11
votes
4answers
28k views

What's the difference between “egotism” and “egoism”?

I am interested in the difference between these two seemingly synonymous terms.
6
votes
5answers
26k views

Difference between “close” and “near”

What is the difference between the adjectives close and near? Are they totally synonymous? Is there some nuance that I'm missing? As a native speaker of Spanish, I can't see any difference, since ...
5
votes
1answer
1k views

Is there a real difference between wait and await?

In the context of the discussion in this blog post and comments on using await as a keyword for a potentially asynchronous operation in C#5, I wondered if there is any real difference between await ...
15
votes
5answers
31k views

Difference between “pain” and “ache”

What's the difference between pain and ache? I often see the two words used (almost) interchangeably. At the same time the phrase "aches and pains" is pretty common, and seems to suggest that the two ...
14
votes
6answers
198k views

Difference between “supposedly” and “supposably”

What is the difference between supposedly and supposably? Both are real words but seem to have confusingly similar definitions. Supposably: Capable of being supposed : conceivable ...
13
votes
2answers
19k views

“Stack” vs. “pile” vs. “heap” of paper

What is the difference between stack, pile or heap of something, let it be for example paper? CS+IT people might tend to use the word heap, because there is a widely known datastructure by that name. ...
11
votes
3answers
21k views

Difference between “classical” and “classic”

What's the difference between classical and classic? Should we say classic content in textbooks or classical content in textbooks?
11
votes
6answers
12k views

What is the difference between “citizen” and “denizen”

Citizen: 1. A legally recognized subject ornational of a state or commonwealth, either native or naturalized. 2. An inhabitant of a particular town or city. Denizen: 1. An inhabitant or occupant of a ...
11
votes
5answers
6k views

Difference between “garbage” and “trash”?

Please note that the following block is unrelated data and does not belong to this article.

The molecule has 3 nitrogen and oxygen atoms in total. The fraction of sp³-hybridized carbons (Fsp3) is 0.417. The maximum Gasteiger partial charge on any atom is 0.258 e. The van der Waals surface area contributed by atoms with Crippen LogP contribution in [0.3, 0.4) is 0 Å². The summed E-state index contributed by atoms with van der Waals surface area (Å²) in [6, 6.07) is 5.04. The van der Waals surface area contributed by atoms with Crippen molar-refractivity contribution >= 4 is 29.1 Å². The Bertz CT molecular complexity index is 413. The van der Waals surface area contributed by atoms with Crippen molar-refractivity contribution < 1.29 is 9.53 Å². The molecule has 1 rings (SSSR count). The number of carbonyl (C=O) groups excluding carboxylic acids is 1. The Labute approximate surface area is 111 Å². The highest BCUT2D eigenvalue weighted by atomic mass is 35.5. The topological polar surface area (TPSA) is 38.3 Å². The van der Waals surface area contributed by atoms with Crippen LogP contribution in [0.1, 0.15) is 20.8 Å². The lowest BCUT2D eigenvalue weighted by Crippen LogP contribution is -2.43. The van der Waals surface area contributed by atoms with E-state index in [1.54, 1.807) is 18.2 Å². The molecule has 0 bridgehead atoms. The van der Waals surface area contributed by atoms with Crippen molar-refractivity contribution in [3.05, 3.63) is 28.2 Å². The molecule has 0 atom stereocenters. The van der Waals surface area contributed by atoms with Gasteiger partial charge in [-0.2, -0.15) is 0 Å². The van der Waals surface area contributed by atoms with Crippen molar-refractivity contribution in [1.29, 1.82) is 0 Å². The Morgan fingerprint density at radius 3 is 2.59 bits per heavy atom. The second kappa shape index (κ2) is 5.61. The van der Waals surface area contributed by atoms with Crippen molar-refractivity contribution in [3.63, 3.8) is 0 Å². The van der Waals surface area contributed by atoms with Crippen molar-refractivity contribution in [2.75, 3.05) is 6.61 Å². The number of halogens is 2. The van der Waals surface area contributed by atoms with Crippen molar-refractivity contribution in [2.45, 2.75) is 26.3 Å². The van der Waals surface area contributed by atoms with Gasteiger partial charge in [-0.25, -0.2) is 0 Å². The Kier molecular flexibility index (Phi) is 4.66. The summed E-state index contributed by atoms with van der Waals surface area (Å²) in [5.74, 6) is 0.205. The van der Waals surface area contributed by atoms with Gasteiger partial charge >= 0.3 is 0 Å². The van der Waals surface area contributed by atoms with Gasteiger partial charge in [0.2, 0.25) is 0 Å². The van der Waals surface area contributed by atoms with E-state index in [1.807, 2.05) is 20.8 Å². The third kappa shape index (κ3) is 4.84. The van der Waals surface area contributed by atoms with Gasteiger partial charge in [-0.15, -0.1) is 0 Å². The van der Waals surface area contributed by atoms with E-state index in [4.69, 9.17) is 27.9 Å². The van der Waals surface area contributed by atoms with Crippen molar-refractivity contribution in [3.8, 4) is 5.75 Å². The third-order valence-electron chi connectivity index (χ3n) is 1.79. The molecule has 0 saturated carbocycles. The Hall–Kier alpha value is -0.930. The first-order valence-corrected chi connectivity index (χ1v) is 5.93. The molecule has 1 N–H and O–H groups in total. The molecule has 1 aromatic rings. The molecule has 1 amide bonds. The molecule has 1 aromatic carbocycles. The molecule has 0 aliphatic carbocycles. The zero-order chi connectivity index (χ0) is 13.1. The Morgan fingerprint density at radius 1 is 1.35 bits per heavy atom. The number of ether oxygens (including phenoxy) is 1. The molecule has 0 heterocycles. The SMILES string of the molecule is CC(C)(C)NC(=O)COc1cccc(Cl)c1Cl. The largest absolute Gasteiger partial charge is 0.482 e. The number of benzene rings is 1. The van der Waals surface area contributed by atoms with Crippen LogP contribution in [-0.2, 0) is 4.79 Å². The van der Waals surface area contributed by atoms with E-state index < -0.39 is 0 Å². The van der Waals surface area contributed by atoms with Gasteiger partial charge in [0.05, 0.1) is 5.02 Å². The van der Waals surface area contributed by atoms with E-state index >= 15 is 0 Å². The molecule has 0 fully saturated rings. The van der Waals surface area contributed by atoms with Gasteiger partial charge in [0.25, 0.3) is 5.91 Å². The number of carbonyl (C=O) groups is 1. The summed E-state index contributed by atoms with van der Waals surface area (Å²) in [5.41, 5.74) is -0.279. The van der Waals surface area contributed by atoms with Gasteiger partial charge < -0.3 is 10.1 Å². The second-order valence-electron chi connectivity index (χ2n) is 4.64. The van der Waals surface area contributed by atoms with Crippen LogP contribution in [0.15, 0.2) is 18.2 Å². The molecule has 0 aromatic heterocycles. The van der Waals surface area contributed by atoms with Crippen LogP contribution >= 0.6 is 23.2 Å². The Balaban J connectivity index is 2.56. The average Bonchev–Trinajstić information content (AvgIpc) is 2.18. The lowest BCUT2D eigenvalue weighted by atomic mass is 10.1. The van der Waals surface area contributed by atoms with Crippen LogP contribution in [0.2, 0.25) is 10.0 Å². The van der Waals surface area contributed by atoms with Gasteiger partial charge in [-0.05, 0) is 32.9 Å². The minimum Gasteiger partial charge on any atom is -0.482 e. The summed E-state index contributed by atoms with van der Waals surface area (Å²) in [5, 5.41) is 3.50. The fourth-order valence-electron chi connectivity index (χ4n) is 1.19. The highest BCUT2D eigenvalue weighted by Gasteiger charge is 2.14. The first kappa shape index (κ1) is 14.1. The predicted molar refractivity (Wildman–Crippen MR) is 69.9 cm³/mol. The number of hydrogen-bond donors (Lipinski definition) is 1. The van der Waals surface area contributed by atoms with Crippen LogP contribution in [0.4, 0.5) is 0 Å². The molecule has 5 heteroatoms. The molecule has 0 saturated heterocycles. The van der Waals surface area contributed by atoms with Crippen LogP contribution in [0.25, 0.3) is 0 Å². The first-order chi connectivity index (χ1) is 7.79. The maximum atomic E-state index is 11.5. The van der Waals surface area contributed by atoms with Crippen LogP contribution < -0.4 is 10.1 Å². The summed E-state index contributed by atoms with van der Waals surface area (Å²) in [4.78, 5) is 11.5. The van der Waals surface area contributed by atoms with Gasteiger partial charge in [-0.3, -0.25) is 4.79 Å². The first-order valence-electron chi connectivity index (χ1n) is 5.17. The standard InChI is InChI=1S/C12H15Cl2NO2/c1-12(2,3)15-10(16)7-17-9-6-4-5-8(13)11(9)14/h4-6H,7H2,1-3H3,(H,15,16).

What's the difference between garbage and trash? Is the difference significant?
10
votes
5answers
5k views

Difference between “laconic” and “concise”?

Those two words both seem to be about using a few words/a few steps to do something.
8
votes
4answers
545 views

Is lolspeak bad English, or just a different English?

Is lolspeak / internet speak (such as "plz send teh codez") bad English, or a different English? I can't really describe what'd be "bad", but a lack of consistency would be an indicator it's bad.
7
votes
3answers
7k views

Why do we say “right-hand side”?

This question is in reference to the use of the word "hand" in "right-hand side" (and applies equally to the left). My question is what does "right-hand side" say/imply that "right side" doesn't?
5
votes
7answers
18k views

What is the difference between “probably” and “possibly”? [closed]

Recently I saw the movie "Pursuit of Happyness", which is actually quite good, and I noticed the actor (Will Smith) asking the difference between probably and possibly to his son. So I would like to ...
4
votes
4answers
8k views

can't have been vs. couldn't have been

I don't understand when and why to use can't have been. It seems so strange to me.
28
votes
8answers
58k views

Distinction: “What can I do you for?” vs. “What can I do for you?”

Usually, when being served the phrase "What can I do for you?" is used but sometimes I also hear "What can I do you for?" in quite the same context. So is there a difference or is it just a slip of ...
14
votes
4answers
110k views

“Warranty” vs. “guarantee”

Is there any relation or difference between warranty and guarantee? What do they mean? In what situations do we use them? For example, I suppose we say When we buy something it has a warranty.
13
votes
1answer
5k views

What is the difference in usage between “lethal” and “fatal”?

This cropped up when I was in a conversation with a friend. I guess fatal must talk of something which has necessarily resulted in death, while lethality is more about potential to cause death. Yet I ...